How to Stick to Your Resolutions: Fitness
The first quarter of 2016 is finally finished and we are still talking resolutions. This is by no means a bad thing as research has shown that most resolutions are abandoned less than a month into the year. According to Nielsen, the numbers company, the top two resolutions for Americans in 2015 were “stay fit and healthy” and “lose weight” at 37% and 32% respectively.
You probably even know cynical gym enthusiasts who live by the motto: No gym in January. Gyms, fitness clubs and running trails are usually packed at the beginning of the year because of resolution makers who swear to themselves (and possibly the world through social media) that this is the year they get fit.
Making the resolution – and actually attempting to keep it – at the beginning of the year is not a problem. The statistic will make it sound as though trying to improve oneself by promising to change bad habits and cultivate new behaviours that will make you an all-around better person is the problem. Others will make it seem as if pursuing self-improvement is a cliché and uncool. It’s not, particularly if this is an informed decision you make for the sake of your happiness.
For the next few weeks we will be sharing tips with you on how, in April or even July, it’s not too late to start with your resolutions and goals. First up is the dreaded fitness goal. You may want to be able to walk up a steep hill without feeling breathless or you may want to be optimum shape for the next Kaya relay. While these goals are different, getting started with them will take the same thing: lacing up your running shoes and actually starting, as well as commitment.
We spoke to fitness enthusiast, blogger and fitness coach in the making Cashé Kidd, founder of the blog Fit Kidd to find out what advice she had for fitness novices:
How should I get started?
Getting started with fitness resolutions isn’t as simple as joining a gym. To make a success out of a New Year’s fitness resolution, you need to put in some work.
Start off by deciding why you want to get fit and write it down. Ask yourself a few hard questions and be honest with yourself when you answer them. Questions like, Am I doing this for me? Do I want to lose weight or just be healthier?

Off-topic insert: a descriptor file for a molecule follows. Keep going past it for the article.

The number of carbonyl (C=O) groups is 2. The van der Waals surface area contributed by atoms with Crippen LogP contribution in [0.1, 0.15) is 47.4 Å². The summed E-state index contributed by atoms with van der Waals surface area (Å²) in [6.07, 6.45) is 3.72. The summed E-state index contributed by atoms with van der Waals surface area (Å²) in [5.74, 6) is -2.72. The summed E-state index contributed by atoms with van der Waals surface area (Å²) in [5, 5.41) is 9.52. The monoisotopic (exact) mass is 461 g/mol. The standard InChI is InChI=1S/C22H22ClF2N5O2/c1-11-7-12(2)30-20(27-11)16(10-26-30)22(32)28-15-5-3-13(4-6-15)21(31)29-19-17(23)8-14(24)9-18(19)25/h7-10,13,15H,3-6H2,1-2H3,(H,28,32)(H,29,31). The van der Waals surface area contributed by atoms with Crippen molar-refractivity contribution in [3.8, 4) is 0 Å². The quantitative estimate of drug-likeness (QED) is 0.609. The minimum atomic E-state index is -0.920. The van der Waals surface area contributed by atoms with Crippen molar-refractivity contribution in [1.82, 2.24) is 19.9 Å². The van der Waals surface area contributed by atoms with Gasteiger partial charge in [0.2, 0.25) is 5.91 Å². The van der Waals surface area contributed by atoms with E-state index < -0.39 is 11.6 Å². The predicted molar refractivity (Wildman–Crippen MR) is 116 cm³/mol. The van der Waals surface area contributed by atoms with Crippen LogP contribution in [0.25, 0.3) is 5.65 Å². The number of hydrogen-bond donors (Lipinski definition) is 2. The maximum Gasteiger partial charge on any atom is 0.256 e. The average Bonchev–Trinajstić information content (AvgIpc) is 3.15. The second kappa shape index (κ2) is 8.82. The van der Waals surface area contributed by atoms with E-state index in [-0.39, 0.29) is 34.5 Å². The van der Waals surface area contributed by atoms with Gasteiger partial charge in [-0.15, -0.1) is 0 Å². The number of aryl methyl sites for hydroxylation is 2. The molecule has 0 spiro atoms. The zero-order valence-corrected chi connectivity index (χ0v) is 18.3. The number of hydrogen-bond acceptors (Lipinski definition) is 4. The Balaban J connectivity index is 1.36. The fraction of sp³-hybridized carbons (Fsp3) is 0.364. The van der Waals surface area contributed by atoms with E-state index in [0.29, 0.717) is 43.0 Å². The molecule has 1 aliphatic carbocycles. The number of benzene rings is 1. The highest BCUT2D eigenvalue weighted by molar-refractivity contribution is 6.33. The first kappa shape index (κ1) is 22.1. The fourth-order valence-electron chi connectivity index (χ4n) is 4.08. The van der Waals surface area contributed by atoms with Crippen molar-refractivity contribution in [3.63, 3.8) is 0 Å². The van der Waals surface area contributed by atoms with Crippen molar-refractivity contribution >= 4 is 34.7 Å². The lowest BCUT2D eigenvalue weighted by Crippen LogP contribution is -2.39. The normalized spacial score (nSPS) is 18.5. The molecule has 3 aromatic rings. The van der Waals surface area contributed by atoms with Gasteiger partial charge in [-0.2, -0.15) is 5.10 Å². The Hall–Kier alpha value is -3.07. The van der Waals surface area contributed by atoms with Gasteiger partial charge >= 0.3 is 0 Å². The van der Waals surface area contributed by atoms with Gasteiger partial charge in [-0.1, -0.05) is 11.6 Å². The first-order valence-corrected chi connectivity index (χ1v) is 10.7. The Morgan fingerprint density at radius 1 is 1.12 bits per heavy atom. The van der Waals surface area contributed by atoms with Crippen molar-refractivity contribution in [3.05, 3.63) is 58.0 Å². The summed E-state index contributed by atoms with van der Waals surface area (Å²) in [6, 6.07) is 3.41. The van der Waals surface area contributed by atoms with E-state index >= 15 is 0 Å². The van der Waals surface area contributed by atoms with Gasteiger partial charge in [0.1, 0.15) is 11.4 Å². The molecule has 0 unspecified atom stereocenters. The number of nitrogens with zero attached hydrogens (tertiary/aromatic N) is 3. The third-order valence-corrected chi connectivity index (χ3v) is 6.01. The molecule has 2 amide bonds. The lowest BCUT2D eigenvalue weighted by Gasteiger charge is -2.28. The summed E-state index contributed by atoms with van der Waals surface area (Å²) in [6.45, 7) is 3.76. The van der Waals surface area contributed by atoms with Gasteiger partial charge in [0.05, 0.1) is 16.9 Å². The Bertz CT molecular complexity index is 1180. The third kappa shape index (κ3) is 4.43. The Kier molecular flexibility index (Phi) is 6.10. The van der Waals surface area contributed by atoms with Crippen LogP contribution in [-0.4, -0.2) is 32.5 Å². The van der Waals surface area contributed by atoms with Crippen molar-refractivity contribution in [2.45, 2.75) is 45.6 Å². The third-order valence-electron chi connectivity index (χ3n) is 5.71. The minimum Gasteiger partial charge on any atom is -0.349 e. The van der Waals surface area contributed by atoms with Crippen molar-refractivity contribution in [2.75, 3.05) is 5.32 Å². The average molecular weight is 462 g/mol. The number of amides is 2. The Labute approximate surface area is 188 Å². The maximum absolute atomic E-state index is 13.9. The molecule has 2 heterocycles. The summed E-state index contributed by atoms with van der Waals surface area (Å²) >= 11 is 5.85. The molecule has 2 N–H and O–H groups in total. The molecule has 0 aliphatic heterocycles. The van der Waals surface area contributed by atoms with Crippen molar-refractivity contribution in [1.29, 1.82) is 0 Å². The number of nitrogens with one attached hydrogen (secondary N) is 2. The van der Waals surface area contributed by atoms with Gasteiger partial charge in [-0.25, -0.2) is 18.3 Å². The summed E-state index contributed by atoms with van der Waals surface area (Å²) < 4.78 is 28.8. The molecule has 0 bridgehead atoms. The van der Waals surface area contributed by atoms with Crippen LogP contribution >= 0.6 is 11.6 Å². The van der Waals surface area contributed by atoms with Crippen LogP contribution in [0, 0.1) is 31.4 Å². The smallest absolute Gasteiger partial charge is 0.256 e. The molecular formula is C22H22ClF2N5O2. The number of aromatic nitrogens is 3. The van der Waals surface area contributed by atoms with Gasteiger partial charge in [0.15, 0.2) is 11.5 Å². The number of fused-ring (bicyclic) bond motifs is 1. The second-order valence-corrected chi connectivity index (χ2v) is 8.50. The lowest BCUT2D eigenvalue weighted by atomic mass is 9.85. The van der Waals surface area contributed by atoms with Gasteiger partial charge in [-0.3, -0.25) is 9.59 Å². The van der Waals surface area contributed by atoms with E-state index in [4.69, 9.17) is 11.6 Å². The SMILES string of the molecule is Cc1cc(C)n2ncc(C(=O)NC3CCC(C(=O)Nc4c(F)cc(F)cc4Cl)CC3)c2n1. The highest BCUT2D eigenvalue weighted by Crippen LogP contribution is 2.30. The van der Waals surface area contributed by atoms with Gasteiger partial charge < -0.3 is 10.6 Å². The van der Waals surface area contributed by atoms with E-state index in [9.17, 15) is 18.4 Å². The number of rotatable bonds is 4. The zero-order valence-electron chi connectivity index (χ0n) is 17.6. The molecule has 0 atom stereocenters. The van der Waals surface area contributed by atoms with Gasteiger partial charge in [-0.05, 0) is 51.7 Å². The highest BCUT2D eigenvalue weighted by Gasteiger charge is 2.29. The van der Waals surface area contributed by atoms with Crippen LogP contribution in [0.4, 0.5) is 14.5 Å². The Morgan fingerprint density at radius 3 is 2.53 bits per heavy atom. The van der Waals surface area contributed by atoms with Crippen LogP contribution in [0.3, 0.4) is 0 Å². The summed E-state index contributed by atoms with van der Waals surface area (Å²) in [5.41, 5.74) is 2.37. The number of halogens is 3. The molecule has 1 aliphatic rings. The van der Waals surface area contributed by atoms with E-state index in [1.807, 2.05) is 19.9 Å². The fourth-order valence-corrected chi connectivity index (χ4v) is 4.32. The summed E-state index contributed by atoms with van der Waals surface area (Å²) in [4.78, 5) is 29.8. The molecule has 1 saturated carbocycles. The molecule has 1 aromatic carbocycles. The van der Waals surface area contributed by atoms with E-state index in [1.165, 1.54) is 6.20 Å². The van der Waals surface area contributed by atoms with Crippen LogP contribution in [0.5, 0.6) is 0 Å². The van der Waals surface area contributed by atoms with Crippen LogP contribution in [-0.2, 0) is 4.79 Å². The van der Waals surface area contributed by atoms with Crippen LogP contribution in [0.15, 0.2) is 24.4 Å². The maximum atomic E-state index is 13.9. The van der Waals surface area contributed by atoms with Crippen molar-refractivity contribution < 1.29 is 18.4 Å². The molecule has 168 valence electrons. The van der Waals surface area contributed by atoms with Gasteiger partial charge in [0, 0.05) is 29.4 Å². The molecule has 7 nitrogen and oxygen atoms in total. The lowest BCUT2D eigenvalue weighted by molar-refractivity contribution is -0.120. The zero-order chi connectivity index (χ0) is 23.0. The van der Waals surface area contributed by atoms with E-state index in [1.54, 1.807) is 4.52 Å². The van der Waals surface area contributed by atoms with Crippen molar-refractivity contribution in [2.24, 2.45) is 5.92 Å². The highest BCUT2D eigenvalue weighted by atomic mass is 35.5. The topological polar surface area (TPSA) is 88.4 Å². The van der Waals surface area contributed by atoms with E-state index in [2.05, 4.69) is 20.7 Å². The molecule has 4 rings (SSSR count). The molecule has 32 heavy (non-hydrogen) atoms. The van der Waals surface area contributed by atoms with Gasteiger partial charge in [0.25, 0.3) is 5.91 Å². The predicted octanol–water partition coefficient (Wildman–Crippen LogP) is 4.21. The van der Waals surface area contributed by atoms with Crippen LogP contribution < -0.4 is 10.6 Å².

Once you know why you’re on this journey, move on to the how.
Don’t just join a gym because it seems like the thing to do, there are other ways of being fitter and active. Sign up for classes instead or join the weekly park runs that are hosted across the country. You can register for park runs here: www.parkrun.co.za. These are great for becoming part of a community of people who are possibly on the same mission that you are, without the intimidating gym machinery.
Just remember that if you do want to lose weight, exercise isn’t where it stops and you will have to change your eating habits as well.
How do I stick with it?
This is actually easier than deciding what fitness route to take. The difference between a successful New Year’s resolution-er and those that get turned into sad “New year, New me” memes is simple, it’s all in the mind. How focused you are will determine how successful you are in your fitness journey.
- So, once you have made the decision, write it down and put it somewhere you will see it all the time.
- You have now committed yourself to that goal, so to keep yourself accountable for it, join a wellness support group. There are numerous groups on Facebook which all provide amazing support systems.
- Don’t punish yourself with an activity that you don’t like. You’ll never stick with anything if you’re forcing your way through running on a treadmill for hours. Find something you enjoy doing, with people who you enjoy being around!
Keep up with CashéKidd online as she continues to chase her fitness goals and inspires others along the line on her blog and on Facebook.
Remember to check with your physician first before making any drastic changes to your lifestyle. Although exercise can only mean good things to your fitness and body, your doctor will let you know where to not overdo it.
Next time we discuss money: how to save and how to hack away at debt
What resolutions have you found difficult to commit to?